For an analysis of cybersecurity, you need to look at both ends of the transaction. Consider the network storing and/or transmitting the data and the people who input and/or use the data. People and technology must work together to form a successful cybersecurity system. The network must be constantly monitored; and whether you have internal or external IT professionals at your disposal, you have to ask questions regularly because the status of cybersecurity changes every time the criminals find and exploit a new tool or weakness anywhere along the vast system of software and hardware.
Hackers get information from unintended leaks like New York University publishing the U.S. Military code breaking mechanism or the constant and relentless probing of the security mechanisms tech companies like Microsoft continue to develop. Don't make it easy. Continuously re-evaluate the system. Regularly schedule analyses of devices, such as stationary computers, laptops, iPads, tablets, and smart phones. You don't know if you don't ask, but someone in your workforce probably has protected health information (PHI) or other sensitive data, such as passwords, on a smart phone.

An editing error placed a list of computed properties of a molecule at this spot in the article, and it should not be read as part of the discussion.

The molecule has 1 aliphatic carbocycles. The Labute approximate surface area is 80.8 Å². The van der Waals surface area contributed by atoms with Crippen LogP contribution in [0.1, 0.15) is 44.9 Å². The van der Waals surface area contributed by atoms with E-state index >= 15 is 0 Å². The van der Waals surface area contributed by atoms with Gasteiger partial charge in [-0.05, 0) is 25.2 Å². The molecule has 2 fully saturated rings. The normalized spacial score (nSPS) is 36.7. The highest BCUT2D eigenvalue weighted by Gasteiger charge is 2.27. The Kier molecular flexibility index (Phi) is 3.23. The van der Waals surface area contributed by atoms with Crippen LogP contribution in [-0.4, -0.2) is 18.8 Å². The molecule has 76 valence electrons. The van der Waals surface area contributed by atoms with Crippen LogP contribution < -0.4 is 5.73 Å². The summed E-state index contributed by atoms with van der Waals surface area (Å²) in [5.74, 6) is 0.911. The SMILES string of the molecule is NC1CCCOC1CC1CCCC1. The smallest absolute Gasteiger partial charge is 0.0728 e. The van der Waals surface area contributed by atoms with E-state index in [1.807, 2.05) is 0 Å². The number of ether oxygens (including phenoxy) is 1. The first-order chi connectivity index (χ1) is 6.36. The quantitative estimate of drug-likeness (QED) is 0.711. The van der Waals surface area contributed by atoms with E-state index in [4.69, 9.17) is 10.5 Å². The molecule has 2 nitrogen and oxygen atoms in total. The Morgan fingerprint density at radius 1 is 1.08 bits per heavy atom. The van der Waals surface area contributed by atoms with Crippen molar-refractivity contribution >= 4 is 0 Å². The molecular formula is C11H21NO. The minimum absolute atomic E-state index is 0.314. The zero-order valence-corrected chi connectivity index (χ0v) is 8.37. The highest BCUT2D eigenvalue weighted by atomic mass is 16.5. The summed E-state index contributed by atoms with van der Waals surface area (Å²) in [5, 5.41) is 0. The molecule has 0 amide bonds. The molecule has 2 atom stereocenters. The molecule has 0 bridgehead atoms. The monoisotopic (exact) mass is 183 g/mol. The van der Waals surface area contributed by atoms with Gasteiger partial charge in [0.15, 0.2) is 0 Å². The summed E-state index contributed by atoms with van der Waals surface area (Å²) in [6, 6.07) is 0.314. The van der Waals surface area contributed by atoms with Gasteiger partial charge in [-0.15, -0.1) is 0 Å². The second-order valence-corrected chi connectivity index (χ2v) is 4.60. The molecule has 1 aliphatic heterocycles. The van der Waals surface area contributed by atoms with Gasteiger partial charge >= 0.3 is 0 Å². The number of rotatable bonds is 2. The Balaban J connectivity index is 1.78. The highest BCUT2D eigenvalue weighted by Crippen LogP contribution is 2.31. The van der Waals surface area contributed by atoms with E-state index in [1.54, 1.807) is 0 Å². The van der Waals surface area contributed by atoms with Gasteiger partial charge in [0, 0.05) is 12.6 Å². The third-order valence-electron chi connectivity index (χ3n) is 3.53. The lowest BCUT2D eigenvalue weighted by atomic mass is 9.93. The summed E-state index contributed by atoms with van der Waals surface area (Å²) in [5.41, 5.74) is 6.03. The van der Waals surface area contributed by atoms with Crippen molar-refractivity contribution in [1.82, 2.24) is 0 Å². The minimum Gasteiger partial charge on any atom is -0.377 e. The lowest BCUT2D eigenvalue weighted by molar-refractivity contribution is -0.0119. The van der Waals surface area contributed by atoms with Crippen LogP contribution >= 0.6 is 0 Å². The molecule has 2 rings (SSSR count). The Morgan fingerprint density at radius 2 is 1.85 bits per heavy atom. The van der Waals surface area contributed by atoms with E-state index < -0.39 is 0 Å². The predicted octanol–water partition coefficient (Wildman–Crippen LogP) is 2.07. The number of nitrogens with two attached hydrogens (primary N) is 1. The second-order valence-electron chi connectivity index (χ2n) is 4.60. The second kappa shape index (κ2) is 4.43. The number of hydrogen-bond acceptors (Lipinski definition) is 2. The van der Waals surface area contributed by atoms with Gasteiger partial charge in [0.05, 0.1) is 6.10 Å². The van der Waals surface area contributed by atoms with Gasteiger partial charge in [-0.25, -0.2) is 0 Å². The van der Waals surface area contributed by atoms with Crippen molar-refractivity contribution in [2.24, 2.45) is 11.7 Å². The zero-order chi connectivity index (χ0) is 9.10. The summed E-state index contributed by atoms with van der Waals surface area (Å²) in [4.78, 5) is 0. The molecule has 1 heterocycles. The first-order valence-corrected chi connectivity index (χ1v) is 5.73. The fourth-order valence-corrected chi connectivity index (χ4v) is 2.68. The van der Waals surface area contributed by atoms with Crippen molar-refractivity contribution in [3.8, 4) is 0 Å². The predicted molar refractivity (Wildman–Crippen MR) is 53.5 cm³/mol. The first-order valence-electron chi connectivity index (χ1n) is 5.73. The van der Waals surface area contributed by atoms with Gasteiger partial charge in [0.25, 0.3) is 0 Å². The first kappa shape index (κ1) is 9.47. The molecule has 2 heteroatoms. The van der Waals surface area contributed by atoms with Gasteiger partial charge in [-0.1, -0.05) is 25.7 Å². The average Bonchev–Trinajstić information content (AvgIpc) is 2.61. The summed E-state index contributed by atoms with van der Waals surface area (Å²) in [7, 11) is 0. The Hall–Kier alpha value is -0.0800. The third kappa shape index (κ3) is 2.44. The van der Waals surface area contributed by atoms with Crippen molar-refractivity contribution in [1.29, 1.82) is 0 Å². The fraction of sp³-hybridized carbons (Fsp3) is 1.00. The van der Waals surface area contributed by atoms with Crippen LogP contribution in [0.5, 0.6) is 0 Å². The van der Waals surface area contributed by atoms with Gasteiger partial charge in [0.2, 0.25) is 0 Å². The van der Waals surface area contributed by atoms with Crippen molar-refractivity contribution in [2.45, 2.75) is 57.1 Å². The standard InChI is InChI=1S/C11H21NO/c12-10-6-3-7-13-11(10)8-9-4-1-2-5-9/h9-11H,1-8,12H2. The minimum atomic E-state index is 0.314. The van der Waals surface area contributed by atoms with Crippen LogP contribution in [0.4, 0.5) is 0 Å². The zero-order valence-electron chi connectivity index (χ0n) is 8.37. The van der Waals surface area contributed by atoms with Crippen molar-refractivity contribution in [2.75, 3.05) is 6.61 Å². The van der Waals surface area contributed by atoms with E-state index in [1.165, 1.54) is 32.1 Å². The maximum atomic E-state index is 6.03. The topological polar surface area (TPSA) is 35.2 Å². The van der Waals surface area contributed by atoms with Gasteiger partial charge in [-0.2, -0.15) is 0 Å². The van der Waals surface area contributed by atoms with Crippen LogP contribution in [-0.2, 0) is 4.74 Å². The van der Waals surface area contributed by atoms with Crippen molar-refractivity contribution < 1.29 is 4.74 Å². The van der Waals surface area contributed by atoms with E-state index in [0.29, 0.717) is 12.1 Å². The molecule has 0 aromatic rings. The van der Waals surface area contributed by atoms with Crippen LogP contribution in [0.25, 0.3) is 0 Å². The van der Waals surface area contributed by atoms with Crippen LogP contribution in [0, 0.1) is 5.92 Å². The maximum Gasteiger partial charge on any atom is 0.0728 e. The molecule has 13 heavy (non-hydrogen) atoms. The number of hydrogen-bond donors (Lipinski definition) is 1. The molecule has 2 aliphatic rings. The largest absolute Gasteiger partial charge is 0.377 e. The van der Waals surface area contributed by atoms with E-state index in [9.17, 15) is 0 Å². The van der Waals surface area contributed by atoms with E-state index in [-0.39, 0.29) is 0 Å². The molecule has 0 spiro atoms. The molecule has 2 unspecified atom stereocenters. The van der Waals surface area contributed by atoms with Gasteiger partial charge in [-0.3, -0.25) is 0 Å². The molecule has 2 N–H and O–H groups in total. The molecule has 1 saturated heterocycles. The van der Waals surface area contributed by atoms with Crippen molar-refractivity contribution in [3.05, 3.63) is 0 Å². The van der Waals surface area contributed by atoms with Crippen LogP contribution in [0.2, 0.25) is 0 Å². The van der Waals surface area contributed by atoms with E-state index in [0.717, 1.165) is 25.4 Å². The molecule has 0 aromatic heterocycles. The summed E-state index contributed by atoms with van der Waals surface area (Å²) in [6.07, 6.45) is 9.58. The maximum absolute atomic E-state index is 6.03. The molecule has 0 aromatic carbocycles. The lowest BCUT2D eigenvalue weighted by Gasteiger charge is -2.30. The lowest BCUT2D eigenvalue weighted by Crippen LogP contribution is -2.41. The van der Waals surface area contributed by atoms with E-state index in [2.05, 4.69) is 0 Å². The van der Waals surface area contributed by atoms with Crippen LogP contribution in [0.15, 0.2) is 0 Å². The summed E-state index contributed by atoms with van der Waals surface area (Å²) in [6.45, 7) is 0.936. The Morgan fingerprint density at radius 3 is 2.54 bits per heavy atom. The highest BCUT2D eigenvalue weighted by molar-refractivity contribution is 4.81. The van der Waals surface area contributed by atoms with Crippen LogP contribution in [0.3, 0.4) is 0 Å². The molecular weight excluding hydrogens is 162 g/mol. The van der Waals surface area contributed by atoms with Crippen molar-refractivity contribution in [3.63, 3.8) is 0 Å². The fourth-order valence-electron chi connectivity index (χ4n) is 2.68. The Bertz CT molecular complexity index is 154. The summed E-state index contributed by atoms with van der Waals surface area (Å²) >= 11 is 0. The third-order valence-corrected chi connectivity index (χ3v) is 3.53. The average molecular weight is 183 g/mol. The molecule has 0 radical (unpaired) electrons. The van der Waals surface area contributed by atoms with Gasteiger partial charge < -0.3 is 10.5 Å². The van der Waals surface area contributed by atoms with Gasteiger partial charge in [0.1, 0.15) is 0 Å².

Then there are all the plug-ins - scanners, printers, fax machines, camera systems, thermostats (yes, anything that can be controlled remotely is a potential hole in your security), not to mention all the wearables and implantables that continue to be developed. As those devices become more common, we have to know how they are communicating with the network in order to maintain cybersecurity.